Ask the Real Estate Trainers: Aren’t Short Sales a Paperwork Nightmare? – Strategic Real Estate Coach

Real estate trainers at SREC share the secret for escaping a prison of paperwork, freeing you for wild success in short sales.

By now, you’ve gathered that some of the most valuable information you’ll get from the real estate trainers at Strategic Real Estate Coach is about who you need to get on your team. Without a team, you’re doomed to a life filled with paperwork, frustration, and a lot of unnecessary hard work. When you are looking for someone to handle short sales for you that person needs to have a very good relationship with administrative paperwork! In the world of short sale negotiating, administrative processing work is the step that can ensure success or be a pathway to delays. You need someone who is organized and focused. The paperwork package that a short sale negotiator needs to organize includes:
  • Mortgage statements from seller along with mortgage account numbers
  • Contact information for the bank
  • Account payoff statements
  • Last 2 years of tax returns
  • Last 2 months of banks statements
  • Last 2 pay stubs
  • The hardship letter
  • Financial worksheet that will show the sellers budget and include income versus expenses
  • A balance sheet that shows assets versus liabilities (the bank needs proof of hardship to approve a short sale)
  • Original note and mortgage if it is available
  • An authorization to release loan information so you can discuss the sellers account with the bank
  • Listing and purchase agreements
  • A rehab budget if the home needs repairs
This package needs to be submitted and followed up on. The bank will trigger a Broker Price Opinion (BPO) for the property to be evaluated in person, a process you or your agent needs to be present for to supply them with the paperwork to justify your purchase price. More paperwork that needs to be shared with the listing agent and the BPO agent is:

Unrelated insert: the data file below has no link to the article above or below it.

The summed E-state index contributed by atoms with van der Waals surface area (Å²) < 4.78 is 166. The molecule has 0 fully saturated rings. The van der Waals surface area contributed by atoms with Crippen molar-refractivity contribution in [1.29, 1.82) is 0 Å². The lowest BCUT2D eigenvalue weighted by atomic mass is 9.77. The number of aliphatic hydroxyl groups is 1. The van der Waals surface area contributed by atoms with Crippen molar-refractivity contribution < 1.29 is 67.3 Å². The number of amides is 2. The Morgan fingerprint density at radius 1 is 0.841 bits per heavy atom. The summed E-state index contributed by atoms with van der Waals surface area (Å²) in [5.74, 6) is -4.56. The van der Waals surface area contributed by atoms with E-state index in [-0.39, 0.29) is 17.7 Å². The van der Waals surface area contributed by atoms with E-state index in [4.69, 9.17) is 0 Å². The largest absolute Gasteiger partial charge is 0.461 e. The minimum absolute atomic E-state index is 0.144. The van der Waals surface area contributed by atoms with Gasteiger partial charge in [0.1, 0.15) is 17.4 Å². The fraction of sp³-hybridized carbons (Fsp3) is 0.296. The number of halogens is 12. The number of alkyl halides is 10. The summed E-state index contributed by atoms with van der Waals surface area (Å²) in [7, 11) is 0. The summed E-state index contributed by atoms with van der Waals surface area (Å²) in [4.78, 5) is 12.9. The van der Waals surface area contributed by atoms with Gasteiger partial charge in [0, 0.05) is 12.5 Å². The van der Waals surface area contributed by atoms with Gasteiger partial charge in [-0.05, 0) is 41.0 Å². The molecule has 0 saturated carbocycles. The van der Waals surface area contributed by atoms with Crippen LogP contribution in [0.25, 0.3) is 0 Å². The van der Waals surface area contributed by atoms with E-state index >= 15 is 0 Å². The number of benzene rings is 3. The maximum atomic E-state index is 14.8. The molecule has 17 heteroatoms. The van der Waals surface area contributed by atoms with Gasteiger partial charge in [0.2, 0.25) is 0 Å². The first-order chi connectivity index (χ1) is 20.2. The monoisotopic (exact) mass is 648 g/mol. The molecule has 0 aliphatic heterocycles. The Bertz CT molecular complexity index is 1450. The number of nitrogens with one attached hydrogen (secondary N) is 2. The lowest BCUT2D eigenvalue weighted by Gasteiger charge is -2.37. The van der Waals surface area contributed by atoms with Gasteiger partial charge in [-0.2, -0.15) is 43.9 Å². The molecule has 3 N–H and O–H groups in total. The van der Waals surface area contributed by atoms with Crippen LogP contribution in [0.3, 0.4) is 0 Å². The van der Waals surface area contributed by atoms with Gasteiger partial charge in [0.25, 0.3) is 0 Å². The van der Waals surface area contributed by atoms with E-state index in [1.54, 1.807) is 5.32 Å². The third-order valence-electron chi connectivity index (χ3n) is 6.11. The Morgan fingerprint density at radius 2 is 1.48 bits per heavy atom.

• Appraisal you have done
  • Your market analysis
  • Retail repair costs and scope of work
  • A listing history of the property
  • Purchase and sales agreements
  • The hardship letter
  • Any crime reports on the area that may drive the value of the home down
If your offer is acceptable, now the process of handling the closing begins. That involves – you guessed it – more paperwork. The short sale negotiator gets title work to a title company or a real estate attorney, practices due diligence and ensures property taxes and liens are paid, and arranges a closing date and funding. It’s a great deal of paperwork, time, and determination to bring the project to a close. The approximate cost of employing a short sale negotiator could be $1500 per closing or 1.5% of the purchase price, whichever is greater. It is an investment worth making and all parties involved: you, sellers, and your short sale negotiator will all benefit. You caught our recent podcast on working with a Short-Sale Negotiation Manager, didn’t you? Information like we shared on this podcast is pretty typical of the “dig in deep and show exactly what to do” kind of training we offer at Strategic Real Estate Coach. Many of our coaching students began by listening to the podcast, and then decided they wanted even more from our real estate trainers. Will that happen with you, too?
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